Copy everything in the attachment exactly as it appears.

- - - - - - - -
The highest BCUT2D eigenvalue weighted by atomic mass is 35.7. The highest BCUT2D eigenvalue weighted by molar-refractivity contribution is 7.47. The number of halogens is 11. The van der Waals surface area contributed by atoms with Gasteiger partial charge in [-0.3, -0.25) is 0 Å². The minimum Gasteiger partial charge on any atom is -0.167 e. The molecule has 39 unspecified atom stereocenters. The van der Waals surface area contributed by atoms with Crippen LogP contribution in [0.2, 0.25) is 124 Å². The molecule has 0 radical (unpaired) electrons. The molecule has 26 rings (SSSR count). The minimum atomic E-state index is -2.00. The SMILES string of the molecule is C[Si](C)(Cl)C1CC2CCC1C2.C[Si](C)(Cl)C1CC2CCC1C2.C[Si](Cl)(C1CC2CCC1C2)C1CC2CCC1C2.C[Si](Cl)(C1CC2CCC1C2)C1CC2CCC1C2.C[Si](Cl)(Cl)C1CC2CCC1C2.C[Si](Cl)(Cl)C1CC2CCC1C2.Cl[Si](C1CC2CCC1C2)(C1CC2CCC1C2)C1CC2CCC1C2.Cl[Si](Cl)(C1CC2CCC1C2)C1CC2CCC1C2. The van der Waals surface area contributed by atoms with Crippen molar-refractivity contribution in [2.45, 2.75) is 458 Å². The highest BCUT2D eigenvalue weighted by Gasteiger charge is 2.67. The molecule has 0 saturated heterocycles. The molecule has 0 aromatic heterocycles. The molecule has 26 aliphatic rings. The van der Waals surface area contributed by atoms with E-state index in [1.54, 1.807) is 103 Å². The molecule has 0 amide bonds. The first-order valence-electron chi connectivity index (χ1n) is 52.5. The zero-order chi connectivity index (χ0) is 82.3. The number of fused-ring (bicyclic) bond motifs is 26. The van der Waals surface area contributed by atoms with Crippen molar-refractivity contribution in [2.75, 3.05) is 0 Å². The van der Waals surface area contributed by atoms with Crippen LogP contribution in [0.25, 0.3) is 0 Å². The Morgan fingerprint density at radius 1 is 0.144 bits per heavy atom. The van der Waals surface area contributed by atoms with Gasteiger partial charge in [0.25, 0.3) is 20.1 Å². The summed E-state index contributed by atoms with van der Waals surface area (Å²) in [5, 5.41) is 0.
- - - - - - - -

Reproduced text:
The highest BCUT2D eigenvalue weighted by atomic mass is 35.7. The highest BCUT2D eigenvalue weighted by molar-refractivity contribution is 7.47. The number of halogens is 11. The van der Waals surface area contributed by atoms with Gasteiger partial charge in [-0.3, -0.25) is 0 Å². The minimum Gasteiger partial charge on any atom is -0.167 e. The molecule has 39 unspecified atom stereocenters. The van der Waals surface area contributed by atoms with Crippen LogP contribution in [0.2, 0.25) is 124 Å². The molecule has 0 radical (unpaired) electrons. The molecule has 26 rings (SSSR count). The minimum atomic E-state index is -2.00. The SMILES string of the molecule is C[Si](C)(Cl)C1CC2CCC1C2.C[Si](C)(Cl)C1CC2CCC1C2.C[Si](Cl)(C1CC2CCC1C2)C1CC2CCC1C2.C[Si](Cl)(C1CC2CCC1C2)C1CC2CCC1C2.C[Si](Cl)(Cl)C1CC2CCC1C2.C[Si](Cl)(Cl)C1CC2CCC1C2.Cl[Si](C1CC2CCC1C2)(C1CC2CCC1C2)C1CC2CCC1C2.Cl[Si](Cl)(C1CC2CCC1C2)C1CC2CCC1C2. The van der Waals surface area contributed by atoms with Crippen molar-refractivity contribution in [2.45, 2.75) is 458 Å². The highest BCUT2D eigenvalue weighted by Gasteiger charge is 2.67. The molecule has 0 saturated heterocycles. The molecule has 0 aromatic heterocycles. The molecule has 26 aliphatic rings. The van der Waals surface area contributed by atoms with E-state index in [1.54, 1.807) is 103 Å². The molecule has 0 amide bonds. The first-order valence-electron chi connectivity index (χ1n) is 52.5. The zero-order chi connectivity index (χ0) is 82.3. The number of fused-ring (bicyclic) bond motifs is 26. The van der Waals surface area contributed by atoms with Crippen molar-refractivity contribution in [2.75, 3.05) is 0 Å². The van der Waals surface area contributed by atoms with Crippen LogP contribution in [0.25, 0.3) is 0 Å². The Morgan fingerprint density at radius 1 is 0.144 bits per heavy atom. The van der Waals surface area contributed by atoms with Gasteiger partial charge in [0.25, 0.3) is 20.1 Å². The summed E-state index contributed by atoms with van der Waals surface area (Å²) in [5, 5.41) is 0.